Quite a few schools in the bay area have new football coaches this season, and the Times will profile some of them this week.
TARPON SPRINGS — Atif Austin spent 11 of the past 13 years in Iowa, a state where he starred as a college player and coach. It seemed as if the only thing that would entice Austin to leave was a head coaching job in college.
But Austin played high school football at Tarpon Springs, a town where school boy stars are household names. And it turned out the gravitational pull to return home was hard to ignore.
When Spongers coach George Kotis resigned in February, Austin was one of the first to apply. Tarpon Springs had plenty of applicants for the job but decided to stick with its roots and named Austin coach.
"If I was going to coach at the high school level, this is where I wanted to be," Austin said. "I played here, and I'm well known in the community. I felt I could come in, give back and help kids have a better opportunity to go on to the college level."
Austin, 31, played for the Spongers in the late 1990s. As a senior in 1997, he rushed for 1,995 yards and 16 touchdowns and was the St. Petersburg Times' Pinellas County player of the year. That same year he also rushed for a school-record 368 yards in a game against Springstead that clinched a playoff berth.
He went on to become a four-year starter at Iowa State, finishing with 173 career tackles as a defensive back.
After graduating from Iowa State, Austin enrolled in Southwest Minnesota State's graduate program and, as a graduate assistant, worked with the football team's secondary the first year and the inside linebackers in 2004.
In 2005, Austin took his first assistant coaching position at the University of Northern Iowa, working with running backs. Austin helped senior running back David Horne set Northern Iowa's single-season rushing touchdown record (17). He spent five seasons as running backs coach and added special teams duties to his role last season.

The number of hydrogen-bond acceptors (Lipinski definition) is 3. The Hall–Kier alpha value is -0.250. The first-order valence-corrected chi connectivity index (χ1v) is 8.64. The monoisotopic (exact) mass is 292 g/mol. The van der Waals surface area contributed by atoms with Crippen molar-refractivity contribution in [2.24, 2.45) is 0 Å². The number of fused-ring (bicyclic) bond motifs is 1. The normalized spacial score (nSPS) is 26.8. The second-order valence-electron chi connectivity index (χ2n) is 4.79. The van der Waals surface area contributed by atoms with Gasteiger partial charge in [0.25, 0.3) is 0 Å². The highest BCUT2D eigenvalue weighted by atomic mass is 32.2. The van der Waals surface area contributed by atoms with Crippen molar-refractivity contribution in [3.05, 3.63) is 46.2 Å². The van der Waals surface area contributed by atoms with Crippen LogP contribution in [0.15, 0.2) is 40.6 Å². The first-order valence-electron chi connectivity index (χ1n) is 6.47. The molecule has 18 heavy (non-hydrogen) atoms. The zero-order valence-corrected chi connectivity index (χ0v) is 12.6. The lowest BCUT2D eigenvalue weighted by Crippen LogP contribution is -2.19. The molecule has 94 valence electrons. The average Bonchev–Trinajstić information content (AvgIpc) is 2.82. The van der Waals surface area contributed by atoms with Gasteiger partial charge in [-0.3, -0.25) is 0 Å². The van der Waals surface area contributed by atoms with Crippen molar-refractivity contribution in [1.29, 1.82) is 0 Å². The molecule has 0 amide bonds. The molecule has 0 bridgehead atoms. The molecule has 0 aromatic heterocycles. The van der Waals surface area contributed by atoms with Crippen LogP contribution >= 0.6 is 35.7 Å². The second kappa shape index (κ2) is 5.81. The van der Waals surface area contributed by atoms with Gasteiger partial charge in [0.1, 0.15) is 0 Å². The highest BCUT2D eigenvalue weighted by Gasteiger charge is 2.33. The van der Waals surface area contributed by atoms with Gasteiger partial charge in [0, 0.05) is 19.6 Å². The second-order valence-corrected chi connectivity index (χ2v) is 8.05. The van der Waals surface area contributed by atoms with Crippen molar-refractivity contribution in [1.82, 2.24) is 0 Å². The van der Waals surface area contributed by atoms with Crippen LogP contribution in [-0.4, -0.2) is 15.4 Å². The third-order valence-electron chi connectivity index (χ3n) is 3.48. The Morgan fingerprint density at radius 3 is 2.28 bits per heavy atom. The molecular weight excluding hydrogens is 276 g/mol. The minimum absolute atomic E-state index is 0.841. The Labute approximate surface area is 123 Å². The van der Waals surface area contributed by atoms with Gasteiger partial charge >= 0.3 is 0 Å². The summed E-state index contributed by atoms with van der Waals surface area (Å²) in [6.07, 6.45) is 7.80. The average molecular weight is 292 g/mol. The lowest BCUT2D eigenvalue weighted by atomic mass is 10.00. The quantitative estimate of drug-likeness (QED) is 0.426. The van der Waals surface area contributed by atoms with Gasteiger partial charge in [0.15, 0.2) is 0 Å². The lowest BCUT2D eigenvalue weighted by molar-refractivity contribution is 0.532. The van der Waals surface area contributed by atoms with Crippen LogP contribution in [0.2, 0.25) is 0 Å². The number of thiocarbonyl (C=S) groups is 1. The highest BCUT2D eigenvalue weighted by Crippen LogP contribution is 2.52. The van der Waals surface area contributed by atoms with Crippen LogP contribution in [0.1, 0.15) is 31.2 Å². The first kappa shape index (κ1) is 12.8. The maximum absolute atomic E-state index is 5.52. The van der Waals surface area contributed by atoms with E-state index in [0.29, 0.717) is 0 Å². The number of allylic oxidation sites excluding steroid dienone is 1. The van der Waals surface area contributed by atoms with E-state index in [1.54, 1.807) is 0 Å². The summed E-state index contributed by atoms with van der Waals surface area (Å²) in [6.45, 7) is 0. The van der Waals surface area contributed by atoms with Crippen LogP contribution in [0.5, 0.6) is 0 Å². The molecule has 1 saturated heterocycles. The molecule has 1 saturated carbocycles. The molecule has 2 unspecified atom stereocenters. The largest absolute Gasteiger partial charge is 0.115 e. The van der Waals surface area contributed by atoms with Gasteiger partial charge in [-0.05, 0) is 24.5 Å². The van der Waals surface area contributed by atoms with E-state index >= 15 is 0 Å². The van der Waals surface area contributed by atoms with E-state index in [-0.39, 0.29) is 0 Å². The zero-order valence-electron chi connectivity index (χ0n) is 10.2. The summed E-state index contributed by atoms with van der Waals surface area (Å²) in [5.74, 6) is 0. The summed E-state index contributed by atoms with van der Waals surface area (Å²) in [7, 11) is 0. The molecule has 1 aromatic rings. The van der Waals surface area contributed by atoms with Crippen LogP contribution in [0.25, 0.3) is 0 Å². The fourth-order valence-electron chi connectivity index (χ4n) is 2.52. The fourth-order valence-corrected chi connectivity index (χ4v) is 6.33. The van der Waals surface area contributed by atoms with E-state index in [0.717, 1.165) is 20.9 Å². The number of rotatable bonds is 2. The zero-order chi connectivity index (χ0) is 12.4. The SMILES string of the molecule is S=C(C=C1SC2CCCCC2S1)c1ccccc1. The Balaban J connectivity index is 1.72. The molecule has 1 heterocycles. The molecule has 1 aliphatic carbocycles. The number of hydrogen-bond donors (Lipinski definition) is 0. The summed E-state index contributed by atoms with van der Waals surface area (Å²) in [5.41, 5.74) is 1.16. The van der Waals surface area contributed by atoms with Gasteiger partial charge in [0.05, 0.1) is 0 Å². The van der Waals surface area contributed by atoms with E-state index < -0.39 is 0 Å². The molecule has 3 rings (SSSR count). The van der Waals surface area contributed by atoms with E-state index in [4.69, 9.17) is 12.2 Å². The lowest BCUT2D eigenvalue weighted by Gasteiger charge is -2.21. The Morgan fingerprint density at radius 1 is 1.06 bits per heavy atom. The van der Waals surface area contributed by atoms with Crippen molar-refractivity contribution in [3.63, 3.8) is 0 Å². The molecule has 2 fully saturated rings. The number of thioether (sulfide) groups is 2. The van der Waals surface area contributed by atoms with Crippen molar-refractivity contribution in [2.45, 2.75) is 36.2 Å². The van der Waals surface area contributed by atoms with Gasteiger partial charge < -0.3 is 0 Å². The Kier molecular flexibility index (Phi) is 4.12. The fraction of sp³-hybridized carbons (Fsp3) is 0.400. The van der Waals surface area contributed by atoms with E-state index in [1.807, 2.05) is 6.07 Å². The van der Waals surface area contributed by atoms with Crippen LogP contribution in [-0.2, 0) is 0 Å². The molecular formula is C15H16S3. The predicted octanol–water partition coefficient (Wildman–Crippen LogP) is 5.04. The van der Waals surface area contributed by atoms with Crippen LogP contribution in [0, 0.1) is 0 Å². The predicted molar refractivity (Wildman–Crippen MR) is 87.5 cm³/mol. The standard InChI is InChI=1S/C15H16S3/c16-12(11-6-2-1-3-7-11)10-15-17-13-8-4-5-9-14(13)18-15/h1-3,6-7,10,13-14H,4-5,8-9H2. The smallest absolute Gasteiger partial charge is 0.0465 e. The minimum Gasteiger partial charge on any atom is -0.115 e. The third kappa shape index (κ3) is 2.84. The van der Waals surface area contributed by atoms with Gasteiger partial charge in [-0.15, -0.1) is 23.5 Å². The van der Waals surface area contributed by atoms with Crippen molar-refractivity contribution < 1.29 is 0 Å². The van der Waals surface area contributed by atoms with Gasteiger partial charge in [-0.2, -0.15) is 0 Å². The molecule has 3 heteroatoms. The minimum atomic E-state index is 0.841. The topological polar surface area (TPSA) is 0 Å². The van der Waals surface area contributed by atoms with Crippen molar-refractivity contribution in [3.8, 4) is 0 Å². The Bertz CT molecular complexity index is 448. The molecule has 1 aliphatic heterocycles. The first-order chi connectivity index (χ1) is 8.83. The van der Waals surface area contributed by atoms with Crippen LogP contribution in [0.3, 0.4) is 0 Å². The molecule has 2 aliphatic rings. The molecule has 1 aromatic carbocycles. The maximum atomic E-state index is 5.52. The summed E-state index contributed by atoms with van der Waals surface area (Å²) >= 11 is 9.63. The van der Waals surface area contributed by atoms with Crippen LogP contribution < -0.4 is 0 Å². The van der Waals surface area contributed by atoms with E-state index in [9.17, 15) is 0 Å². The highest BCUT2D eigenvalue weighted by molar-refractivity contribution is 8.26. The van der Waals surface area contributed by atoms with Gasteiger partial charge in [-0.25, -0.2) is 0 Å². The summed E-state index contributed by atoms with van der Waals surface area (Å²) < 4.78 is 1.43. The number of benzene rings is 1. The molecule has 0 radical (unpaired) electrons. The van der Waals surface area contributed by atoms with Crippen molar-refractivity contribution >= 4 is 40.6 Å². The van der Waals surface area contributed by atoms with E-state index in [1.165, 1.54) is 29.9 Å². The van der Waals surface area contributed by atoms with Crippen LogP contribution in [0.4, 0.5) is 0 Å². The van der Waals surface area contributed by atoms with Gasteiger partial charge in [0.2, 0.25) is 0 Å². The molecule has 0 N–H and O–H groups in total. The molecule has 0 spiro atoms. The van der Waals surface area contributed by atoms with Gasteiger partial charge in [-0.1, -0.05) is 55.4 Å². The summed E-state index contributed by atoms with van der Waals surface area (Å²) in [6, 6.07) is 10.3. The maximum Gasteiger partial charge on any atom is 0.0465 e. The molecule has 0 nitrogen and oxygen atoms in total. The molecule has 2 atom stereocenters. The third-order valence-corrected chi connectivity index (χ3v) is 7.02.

But Austin made attempts to return to Pinellas County. Last year, he applied for the head coaching position at Gibbs and was one of the finalists.
Then came the opportunity to come back to his alma mater.
Austin inherited a team that made the playoffs three times in the past four seasons, including a trip to the region finals last year. It was the first time the Spongers had advanced that far in the playoffs since their title game appearance 24 years ago.
Hired less than two months before the start of spring practice, Austin did not have much time to get acclimated to his players or install everything he wanted. The results showed in lopsided loss to Lakeland in the spring.
"No matter who was coming in, there was going to be an adjustment," Austin said. "There's new plays, new expectations."
With only one other coach on campus, Austin has had a tough time putting everything together. He worked hard over the summer, getting players to participate in 7-on-7 drills and tournaments and making sure they hit in the weight room.
"The biggest thing I've learned at this level is the coach has to wear many hats," Austin said. "The coach sometimes is the guidance counselor or trainer."
Still, the team has responded well to their demanding coach.
"It's different because some guys have new roles," left tackle Zach DeBell said. "And practices have been hard, but they're getting better. We're just going with the flow. We think we'll still have enough to have a good season."